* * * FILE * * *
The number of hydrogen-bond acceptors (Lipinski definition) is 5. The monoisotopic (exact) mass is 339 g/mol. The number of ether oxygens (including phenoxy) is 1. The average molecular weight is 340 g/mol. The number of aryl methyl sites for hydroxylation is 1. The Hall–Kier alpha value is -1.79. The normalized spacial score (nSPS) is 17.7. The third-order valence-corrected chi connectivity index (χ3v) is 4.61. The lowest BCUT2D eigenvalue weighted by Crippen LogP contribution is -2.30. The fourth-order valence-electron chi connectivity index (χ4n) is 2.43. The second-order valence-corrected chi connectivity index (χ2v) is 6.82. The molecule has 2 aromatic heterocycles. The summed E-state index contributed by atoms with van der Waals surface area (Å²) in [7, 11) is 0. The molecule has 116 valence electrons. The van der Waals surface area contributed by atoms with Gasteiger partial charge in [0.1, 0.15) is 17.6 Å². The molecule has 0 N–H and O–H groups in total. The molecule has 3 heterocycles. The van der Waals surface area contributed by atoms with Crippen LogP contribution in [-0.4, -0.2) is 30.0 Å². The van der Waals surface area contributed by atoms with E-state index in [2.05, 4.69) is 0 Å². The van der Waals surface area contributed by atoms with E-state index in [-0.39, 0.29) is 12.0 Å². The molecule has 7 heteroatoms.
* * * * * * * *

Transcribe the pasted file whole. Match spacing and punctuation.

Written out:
The number of hydrogen-bond acceptors (Lipinski definition) is 5. The monoisotopic (exact) mass is 339 g/mol. The number of ether oxygens (including phenoxy) is 1. The average molecular weight is 340 g/mol. The number of aryl methyl sites for hydroxylation is 1. The Hall–Kier alpha value is -1.79. The normalized spacial score (nSPS) is 17.7. The third-order valence-corrected chi connectivity index (χ3v) is 4.61. The lowest BCUT2D eigenvalue weighted by Crippen LogP contribution is -2.30. The fourth-order valence-electron chi connectivity index (χ4n) is 2.43. The second-order valence-corrected chi connectivity index (χ2v) is 6.82. The molecule has 2 aromatic heterocycles. The summed E-state index contributed by atoms with van der Waals surface area (Å²) in [7, 11) is 0. The molecule has 116 valence electrons. The van der Waals surface area contributed by atoms with Gasteiger partial charge in [0.1, 0.15) is 17.6 Å². The molecule has 0 N–H and O–H groups in total. The molecule has 3 heterocycles. The van der Waals surface area contributed by atoms with Crippen LogP contribution in [-0.4, -0.2) is 30.0 Å². The van der Waals surface area contributed by atoms with E-state index in [2.05, 4.69) is 0 Å². The van der Waals surface area contributed by atoms with E-state index in [-0.39, 0.29) is 12.0 Å². The molecule has 7 heteroatoms.